The new law creates another option called “dual sentencing,” that essentially allows a young criminal to be sentenced as both a juvenile and an adult.
It allows a judge to send a juvenile convicted as an adult into a state-run juvenile detention center for intensive supervision and treatment until the offender turns 18. Then, at 18, that offender’s adult prison sentence is re-assessed by a judge who has several options: Send the offender on to prison to serve the criminal sentence, send the offender into a community-based corrections program to transition back into society, or send the offender back home free.
Andrew Cullen, legislative liaison for the Indiana Public Defender Council, said the law gives judges a new level of discretion in juvenile matters.
“The criminal justice system should never, ever treat a child like it treats an adult,” Cullen said. “This law recognizes that.”
Until the new law was passed, Indiana was only one of four states that didn’t have some version of dual sentencing, also called blended sentencing, for juveniles convicted of serious crimes.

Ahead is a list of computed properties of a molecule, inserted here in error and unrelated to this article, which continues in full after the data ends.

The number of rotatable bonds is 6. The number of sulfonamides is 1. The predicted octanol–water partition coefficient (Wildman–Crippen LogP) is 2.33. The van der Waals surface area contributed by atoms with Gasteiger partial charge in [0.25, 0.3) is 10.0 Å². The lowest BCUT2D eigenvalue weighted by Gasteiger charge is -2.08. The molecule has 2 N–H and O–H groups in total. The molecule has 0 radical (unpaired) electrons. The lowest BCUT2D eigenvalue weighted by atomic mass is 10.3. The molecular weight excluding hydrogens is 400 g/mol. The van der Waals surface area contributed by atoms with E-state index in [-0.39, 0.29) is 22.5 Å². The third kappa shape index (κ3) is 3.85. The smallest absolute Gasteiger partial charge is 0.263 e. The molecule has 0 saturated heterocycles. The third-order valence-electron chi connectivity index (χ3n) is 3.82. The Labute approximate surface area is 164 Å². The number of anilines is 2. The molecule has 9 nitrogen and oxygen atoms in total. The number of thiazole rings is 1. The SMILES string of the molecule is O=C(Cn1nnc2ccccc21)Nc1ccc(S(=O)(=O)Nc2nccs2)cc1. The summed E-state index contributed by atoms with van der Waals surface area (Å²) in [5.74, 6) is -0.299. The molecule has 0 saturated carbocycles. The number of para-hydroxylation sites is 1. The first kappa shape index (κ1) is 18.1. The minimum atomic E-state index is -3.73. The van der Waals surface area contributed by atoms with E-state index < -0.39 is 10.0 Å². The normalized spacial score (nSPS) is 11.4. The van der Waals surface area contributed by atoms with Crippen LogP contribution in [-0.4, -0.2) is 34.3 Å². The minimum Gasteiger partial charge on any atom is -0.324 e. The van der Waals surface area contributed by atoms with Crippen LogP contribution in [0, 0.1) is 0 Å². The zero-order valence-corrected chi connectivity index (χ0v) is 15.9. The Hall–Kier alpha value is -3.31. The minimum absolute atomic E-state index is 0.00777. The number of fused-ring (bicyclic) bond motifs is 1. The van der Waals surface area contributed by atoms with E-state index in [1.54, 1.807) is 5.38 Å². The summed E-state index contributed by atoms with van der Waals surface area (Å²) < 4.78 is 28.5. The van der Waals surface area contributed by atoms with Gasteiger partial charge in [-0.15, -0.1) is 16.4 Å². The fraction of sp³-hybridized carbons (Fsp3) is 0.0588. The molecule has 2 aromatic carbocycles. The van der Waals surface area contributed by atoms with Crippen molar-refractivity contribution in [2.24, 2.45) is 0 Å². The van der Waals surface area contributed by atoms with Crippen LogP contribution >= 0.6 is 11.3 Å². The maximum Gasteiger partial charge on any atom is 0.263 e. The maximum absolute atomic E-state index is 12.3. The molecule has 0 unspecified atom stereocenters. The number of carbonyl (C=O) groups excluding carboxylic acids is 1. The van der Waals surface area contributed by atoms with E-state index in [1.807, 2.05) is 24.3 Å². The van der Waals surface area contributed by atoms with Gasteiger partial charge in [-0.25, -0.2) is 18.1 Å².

Republican state Rep. Wendy McNamara, an Evansville school administrator who carried the legislation in the Indiana House, said the new law still provides punishment but recognizes that juveniles need to be treated differently than adult offenders.
“We’re not letting these kids off the hook,” McNamara said. “But the law also says we’re not going to lock them up and throw away the key.”
McNamara and other supporters of the new law were persuaded in part by DOC numbers that show most juveniles sent to the state’s prisons are out within five years.
“They’re kids growing up in prison, being exposed to and influenced by adults who’ve committed terrible and violent crimes,” Dempsey said. “The odds of them coming back out a better person aren’t good.”